Kineo: E-Learning Market Update (June 2008)

This month we reflect on the rise of open source software and the implications for the e-learning market.

The growth of open source continues to be the dominate theme of this decade. The IDC in 2007 issued a report which argued “the market for standalone open source software (OSS) is in a significant growth stage”. The IDC forecast that adoption of OSS will accelerate through to 2011 as barriers to adoption get knocked down. Significant demand for standalone open source software (OSS) will see the market grow at a rate of 26pc a year to reach US$5.8bn by 2011, according to IDC.
We are in the early stages of the development and deployment of OSS according to Matt Lawton, program director of IDC's Open Source Software Business Models research program. "The market is still quite immature, especially now that we see active open source projects in all layers of the software stack. Although we see healthy growth in revenue from standalone open source software, we must keep in mind that revenue will substantially lag behind the distribution of open source software. Many distributions of standalone open source software are free, while paid distributions typically are based on pay-as-you-go subscriptions rather than pay-up-front license fees."
IDC's study revealed that the drivers for OSS adoption, and in particular commercial adoption of OSS, include the growing realisation that OSS “provides them with more choice and leverage with proprietary software vendors.”
IDC said that worldwide revenue from standalone open source software reached US$1.8bn in 2006.
The benefits to organizations are real and tangible.
“Organizations are saving millions of dollars on IT by using open source software. In 2004, open source software saved large companies(with annual revenue of over $1 billion) an average of $3.3 million. Medium-sized companies (between $50 million and $1 billion in annual revenue) saved an average $1.1 million. Firms with revenues under $50 million saved an average $520,000.”
Walli, S., Gynn, D., Rotz, B. V. The Growth of Open Source Software in Organizations: A Report.
A 2008 survey on the future of open source software found that:
  • Approximately 81 percent of respondents feel the economy’s turbulence is “good” for open source software
  • Respondents revealed that the top three factors that make open source software attractive include: lower acquisition and maintenance costs; flexibility/access to libraries of community-developed code; and freedom from vendor lock-in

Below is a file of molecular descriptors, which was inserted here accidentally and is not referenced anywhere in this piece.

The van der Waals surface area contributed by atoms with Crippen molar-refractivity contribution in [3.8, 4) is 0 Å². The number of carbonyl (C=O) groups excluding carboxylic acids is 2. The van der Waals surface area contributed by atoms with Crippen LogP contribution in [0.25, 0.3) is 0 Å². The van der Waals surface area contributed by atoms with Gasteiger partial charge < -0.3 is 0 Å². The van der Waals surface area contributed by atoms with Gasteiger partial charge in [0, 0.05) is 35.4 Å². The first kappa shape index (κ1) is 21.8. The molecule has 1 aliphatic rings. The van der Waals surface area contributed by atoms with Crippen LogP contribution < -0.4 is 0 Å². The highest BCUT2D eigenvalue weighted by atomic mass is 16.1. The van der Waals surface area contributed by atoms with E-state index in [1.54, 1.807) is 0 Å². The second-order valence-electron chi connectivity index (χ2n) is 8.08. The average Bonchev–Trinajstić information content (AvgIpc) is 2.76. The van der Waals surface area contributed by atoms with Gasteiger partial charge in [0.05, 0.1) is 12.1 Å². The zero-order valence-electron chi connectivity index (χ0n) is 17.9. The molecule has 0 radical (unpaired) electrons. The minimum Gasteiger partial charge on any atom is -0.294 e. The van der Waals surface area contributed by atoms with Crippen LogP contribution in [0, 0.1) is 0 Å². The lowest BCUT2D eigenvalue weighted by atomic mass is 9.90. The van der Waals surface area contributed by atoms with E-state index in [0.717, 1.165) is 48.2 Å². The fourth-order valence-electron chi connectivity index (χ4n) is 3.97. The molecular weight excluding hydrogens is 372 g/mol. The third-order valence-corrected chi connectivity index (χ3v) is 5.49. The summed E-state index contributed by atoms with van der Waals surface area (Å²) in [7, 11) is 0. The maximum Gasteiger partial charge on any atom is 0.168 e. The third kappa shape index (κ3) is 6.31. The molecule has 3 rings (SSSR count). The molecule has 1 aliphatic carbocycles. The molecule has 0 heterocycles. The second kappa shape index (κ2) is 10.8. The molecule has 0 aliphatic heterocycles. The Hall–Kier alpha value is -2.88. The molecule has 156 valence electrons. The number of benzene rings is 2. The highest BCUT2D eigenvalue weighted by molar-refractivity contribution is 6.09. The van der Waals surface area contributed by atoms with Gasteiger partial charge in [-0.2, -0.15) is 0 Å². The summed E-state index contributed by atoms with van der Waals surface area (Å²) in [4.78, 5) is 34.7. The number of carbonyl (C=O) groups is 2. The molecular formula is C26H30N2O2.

• More than 55 percent of respondents believe that in five years 25-50 percent of purchased software will be open source vs. proprietary
  • The Web Publishing/Content Management market is expected to be most vulnerable to disruption by open source in the next five years
  • Respondents expect the Security Tools be least vulnerable to disruption by open source in the next five years
The key findings of the survey are outlined in the slides below.
Amit Deshpande and Dirk Riehle at SAP Research, have undertaken a recent study of the growth of open source and conclude that the growth of open source software code is growing exponentially.
The adoption of open source software is becoming mainstream. For example BT recently decided to provide the open source Sugar CRM system to its customers rather than the commercial Siebel product.

What are the implications for e-learning?
The big development in the e-learning market has been open source learning management environments.
A recent Gartner survey of higher education entitled "Higher Education E-Learning Survey 2007: Clear Movements in the Market" found "clear movement in the market" toward more open-source platforms in 2007. 26 percent of platforms on surveyed campuses were on open source e-learning system such as Moodle or Sakai. Gartner projects that number will grow to 35 percent by the end of 2008.
In the corporate sector last year’s E-learning Guild report found that over 25% of small and medium sized businesses were using Moodle, the open source LMS. At Kineo we are strong supporters of open source software and if you are not familiar with Moodle you can try our free Moodle LMS demo.
There have been less significant developments in the authoring and development areas although there are open source authoring tools such as eXe and many free development tools such as Audacity for audio recording and editing which we review this month.
There are also a range of very useful open source and free testing tools, you can find out more at Mark Aberdour’s excellent
The real implications of open source software though are still be felt. Open source software is a disruptive force. The free nature of such software means that new tools can be distributed and adopted widely in a very short period of time. The e-learning market could be affected by developments of open source software from the education sector which transfer over to the commercial sector, as is happening with Moodle. We believe we will see further open source developments from assessment software to authoring tools to learning environments which will change the shape of e-learning over the coming years.

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